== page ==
The day I saw a saint’s blood become liquid

The waving of the handkerchief is the traditional sign the liquefaction has happened (Photo: PA)

Monday was the feast of St Januarius, one of the three occasions in the year when the blood of the saint is supposed to liquefy. It does not do so every year, and some years it liquefies after a delay, but this year, most unusually, when the Cardinal Archbishop of Naples went to unlock the ampoule that contains the blood from the safe in which it is kept, he found that it had already liquefied. This can be taken to be an excellent sign. You can read about it here and here.

Both accounts are in Italian, for the marvel (the Church calls it “il prodigio” and is careful not to call it “il miracolo”) never seems to attract much attention outside Italy, indeed outside Naples. For an English account of the saint and his miracle, see Wikipedia or the Catholic Encyclopaedia.

It is interesting to note that the Mayor of Naples, Luigi de Magistris, was present to witness the marvel and was one of the first to kiss the sacred relic after the marvel had taken place.

I too have seen the marvel, and I too have kissed the glass ampoule. Ten years ago, a resident in Rome, I decided, along with some friends, to take the train down to Naples for the feast of St Januarius. And so we went. The Mass happens in the evening, and after an agreeable day’s sightseeing, we were in the cathedral in good time, first to visit the side chapel where the relic is kept in some splendour, and then to stand as close to the sanctuary as possible. The Mass was very long, and the cardinal’s sermon very dull indeed, but the congregation sat or stood throughout with great patience.

Then the tension rose visibly at the end of the Mass when the cardinal took the relic from its place and held it up; he turned it one way and then the other; it was clear for all to see that the contents of the glass ampoule were solid and blackish in colour. Several times the cardinal did this, each time with a look of disappointment on his face; and several times the congregation renewed its prayers to the saint. The ampoule was suspended round the cardinal’s neck by a cord, to prevent it being dropped.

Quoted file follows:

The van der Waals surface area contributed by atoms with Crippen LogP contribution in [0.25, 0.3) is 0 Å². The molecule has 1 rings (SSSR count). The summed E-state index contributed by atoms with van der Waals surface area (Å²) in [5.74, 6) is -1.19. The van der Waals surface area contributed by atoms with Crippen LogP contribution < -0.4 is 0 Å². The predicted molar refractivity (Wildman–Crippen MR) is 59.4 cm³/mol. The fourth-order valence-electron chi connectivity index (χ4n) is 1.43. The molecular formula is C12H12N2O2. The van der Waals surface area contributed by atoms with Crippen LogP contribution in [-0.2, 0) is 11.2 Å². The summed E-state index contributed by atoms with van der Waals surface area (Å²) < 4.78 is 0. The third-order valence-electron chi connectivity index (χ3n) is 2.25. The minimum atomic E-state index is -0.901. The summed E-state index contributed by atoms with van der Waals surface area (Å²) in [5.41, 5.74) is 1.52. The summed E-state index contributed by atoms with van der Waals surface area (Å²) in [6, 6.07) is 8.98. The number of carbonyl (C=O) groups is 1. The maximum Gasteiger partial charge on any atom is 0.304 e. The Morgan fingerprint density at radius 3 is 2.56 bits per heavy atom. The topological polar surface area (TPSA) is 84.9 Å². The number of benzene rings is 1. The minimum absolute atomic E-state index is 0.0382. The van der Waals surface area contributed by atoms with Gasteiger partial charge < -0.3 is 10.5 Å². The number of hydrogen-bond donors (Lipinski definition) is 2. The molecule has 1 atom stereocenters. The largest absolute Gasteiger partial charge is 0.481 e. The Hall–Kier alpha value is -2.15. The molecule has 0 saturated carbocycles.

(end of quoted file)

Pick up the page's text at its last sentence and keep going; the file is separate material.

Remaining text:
Eventually the cardinal said: “Shall we come back tomorrow, or shall we pray some more?” “Let us pray!” shouted a voice from the congregation. And pray we did. Once more the cardinal twiddled the ampoule, then let it rest from its cord. He announced in a sad voice that clearly the marvel was not going to happen this evening; perhaps tomorrow, perhaps next week; but people should not be disappointed, we could all come back another day…

At this moment I despaired. I had come all the way from Rome; I would not be able to be there tomorrow. So at that moment, I prayed. I prayed as I had never done before in my life, or perhaps since. The cardinal’s voice droned on… Then suddenly there was a cry “E fatto!” (It’s happened!”) followed by a huge shout from the congregation which numbered several thousand. The cardinal, his face lit up by surprise and joy, now turned the ampoule round again and again, showing off the silky red liquid that had replaced the black gum of a moment before. The little man in a tailcoat waved his handkerchief ecstatically, the traditional signal that the marvel had happened. For about a quarter of an hour the cathedral was a seething mass of shouting and applauding people. When we had all calmed down somewhat the cardinal spoke again. The marvel of the liquefaction of St Januarius, he said, proved that we were all equal: then the line formed to kiss the relic – first the mayor and the political figures, then the various sprigs of Naples’ now defunct reigning house, the Bourbons of the Two Sicilies, then the rest of us.

Afterwards, our train to Rome was delayed by several hours (this sometimes happens in Italy, whatever they say about trains running on time). But nothing could dampen our spirits. Ten years have passed, but St Januarius remains one of my favourite saints, and Naples remains my favourite Italian city.